De novo, Nadal has been placed on a collision course with Murray to reach his first U.S. Open final.  Twice on hardcourt this year, Murray has comprehensively beaten Nadal including the Rogers Cup two weeks ago.  After dreadful results most of the season, Murray is at last in form and defended his title in Toronto.  If they clash in the semifinals, Nadal will have a tough time getting a pass.

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Serving Notice:  Federer Wiggles By Fish for His Fourth Cincinnati Title

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Serving Notice: Federer Wiggles By Fish for His Fourth Cincinnati Title

Following his Australian Open victory in February, Roger Federer’s game had been in a tailspin.  In his best form since Melbourne, Federer made the final at the Rogers Cup last week, but went down to Andy Murray.  However, today, Federer edged out wildcard Mardy Fish 6-7,7-6,6-4 at the Western and Southern Financial Group Masters for his second straight Western and Southern Financial Group Masters title and  his 17th Masters’ shield.

This hardcourt season, Fish has positioned himself as a man to fear.  After a grass title in Newport, Fish claimed the initial trophy of the Olympus U.S. Open series in Atlanta.  In Cincinnati the first three rounds, Fish dismissed Gilles Simon, 9th seed Fernando Verdasco and Richard Gasquet in straight sets.  Subsequently, in the quarterfinals, Fish defeated Andy Murray for the third consecutive time.  Then, in the semifinals, Fish collected his second successive win over Andy Roddick by erasing a 4-6,2-5 deficit and improved his record to 16-1 since Wimbledon.  Thus, with these results, Fish’s confidence was astronomical.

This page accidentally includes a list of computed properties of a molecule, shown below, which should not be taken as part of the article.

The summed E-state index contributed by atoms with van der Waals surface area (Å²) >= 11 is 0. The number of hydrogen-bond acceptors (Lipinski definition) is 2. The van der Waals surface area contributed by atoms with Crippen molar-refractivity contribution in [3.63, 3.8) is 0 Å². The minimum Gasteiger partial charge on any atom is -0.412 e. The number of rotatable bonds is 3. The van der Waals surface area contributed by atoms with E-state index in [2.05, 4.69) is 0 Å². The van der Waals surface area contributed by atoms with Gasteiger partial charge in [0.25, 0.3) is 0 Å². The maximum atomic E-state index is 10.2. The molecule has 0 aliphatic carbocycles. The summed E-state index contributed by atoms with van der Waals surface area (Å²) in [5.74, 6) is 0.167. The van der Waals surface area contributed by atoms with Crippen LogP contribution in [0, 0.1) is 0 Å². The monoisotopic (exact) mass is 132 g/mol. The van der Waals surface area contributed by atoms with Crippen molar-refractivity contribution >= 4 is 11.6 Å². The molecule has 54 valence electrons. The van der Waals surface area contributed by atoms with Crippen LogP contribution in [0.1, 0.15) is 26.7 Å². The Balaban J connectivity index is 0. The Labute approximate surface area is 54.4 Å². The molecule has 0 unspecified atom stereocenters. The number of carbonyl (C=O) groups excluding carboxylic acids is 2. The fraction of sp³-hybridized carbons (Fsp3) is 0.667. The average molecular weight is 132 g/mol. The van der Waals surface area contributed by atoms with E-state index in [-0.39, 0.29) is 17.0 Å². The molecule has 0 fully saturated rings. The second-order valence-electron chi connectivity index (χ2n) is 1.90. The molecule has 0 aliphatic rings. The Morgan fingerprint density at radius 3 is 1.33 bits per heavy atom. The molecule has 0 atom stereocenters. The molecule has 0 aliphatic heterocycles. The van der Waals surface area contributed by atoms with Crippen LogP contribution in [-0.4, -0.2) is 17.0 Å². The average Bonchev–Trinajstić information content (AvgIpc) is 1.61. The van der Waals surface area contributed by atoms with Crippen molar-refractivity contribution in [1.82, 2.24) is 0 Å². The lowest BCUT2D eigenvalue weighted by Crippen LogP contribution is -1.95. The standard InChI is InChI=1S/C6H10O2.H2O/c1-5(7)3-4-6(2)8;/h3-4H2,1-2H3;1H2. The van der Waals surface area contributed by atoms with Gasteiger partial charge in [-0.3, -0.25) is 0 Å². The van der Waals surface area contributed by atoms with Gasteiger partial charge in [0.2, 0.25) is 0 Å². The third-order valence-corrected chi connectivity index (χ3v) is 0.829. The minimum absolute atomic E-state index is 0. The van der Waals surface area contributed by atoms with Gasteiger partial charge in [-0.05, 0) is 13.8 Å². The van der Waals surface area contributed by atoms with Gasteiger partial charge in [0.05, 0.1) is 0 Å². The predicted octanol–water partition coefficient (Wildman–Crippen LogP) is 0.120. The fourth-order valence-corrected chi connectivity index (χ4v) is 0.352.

Moreover, with Fish in the most outstanding physical shape of his career and an easy triumph over Federer in their last meeting at Indian Wells in 2008, the chances were excellent that in his fourth attempt, Fish would gain his first Masters’ shield.  Conversely, despite advancing to two other finals besides Toronto, Federer was denied in Madrid and Halle this year.  In his 90th career final, Federer was hungrier than ever to capture his 63rd career title and gain momentum heading into the U.S. Open.

Subsequent to a comfortable hold by each player, Fish got embroiled in a 15 minute plus game.  After surviving two break points, on the ninth deuce, Fish obtained a game point with a backhand volley winner and sealed the game with a strong serve for 2-1.  Thereafter, both men cruised on serve until the tenth game when Fish misfired on a forehand up the line to give Federer set point.  With an ace, Fish wiped out Federer’s advantage and later tied the set at 5 all.  At 5-6 on Fish’s serve, Federer arrived again at set point when Fish’s stroke hit the net and flew long.  Once more, Fish repelled his opponent and forced a tiebreaker.